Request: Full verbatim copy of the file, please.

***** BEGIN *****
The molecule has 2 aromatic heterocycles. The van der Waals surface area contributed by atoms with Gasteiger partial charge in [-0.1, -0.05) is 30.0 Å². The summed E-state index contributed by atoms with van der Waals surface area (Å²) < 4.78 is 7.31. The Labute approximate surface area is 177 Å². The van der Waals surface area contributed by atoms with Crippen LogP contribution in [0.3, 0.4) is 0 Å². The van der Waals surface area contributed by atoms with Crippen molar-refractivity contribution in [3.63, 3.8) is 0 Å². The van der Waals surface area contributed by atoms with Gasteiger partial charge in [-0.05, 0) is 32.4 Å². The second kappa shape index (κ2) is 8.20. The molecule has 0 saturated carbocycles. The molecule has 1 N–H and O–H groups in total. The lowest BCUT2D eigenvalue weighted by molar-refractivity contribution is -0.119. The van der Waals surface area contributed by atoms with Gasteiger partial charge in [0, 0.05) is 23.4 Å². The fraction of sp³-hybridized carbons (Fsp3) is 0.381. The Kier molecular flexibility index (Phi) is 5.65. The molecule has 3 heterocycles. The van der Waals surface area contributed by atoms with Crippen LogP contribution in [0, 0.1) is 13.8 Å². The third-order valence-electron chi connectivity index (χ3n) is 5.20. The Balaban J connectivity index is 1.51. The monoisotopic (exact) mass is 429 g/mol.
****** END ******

The molecule has 2 aromatic heterocycles. The van der Waals surface area contributed by atoms with Gasteiger partial charge in [-0.1, -0.05) is 30.0 Å². The summed E-state index contributed by atoms with van der Waals surface area (Å²) < 4.78 is 7.31. The Labute approximate surface area is 177 Å². The van der Waals surface area contributed by atoms with Crippen LogP contribution in [0.3, 0.4) is 0 Å². The van der Waals surface area contributed by atoms with Crippen molar-refractivity contribution in [3.63, 3.8) is 0 Å². The van der Waals surface area contributed by atoms with Gasteiger partial charge in [-0.05, 0) is 32.4 Å². The second kappa shape index (κ2) is 8.20. The molecule has 0 saturated carbocycles. The molecule has 1 N–H and O–H groups in total. The lowest BCUT2D eigenvalue weighted by molar-refractivity contribution is -0.119. The van der Waals surface area contributed by atoms with Gasteiger partial charge in [0, 0.05) is 23.4 Å². The fraction of sp³-hybridized carbons (Fsp3) is 0.381. The Kier molecular flexibility index (Phi) is 5.65. The molecule has 3 heterocycles. The van der Waals surface area contributed by atoms with Crippen LogP contribution in [0, 0.1) is 13.8 Å². The third-order valence-electron chi connectivity index (χ3n) is 5.20. The Balaban J connectivity index is 1.51. The monoisotopic (exact) mass is 429 g/mol.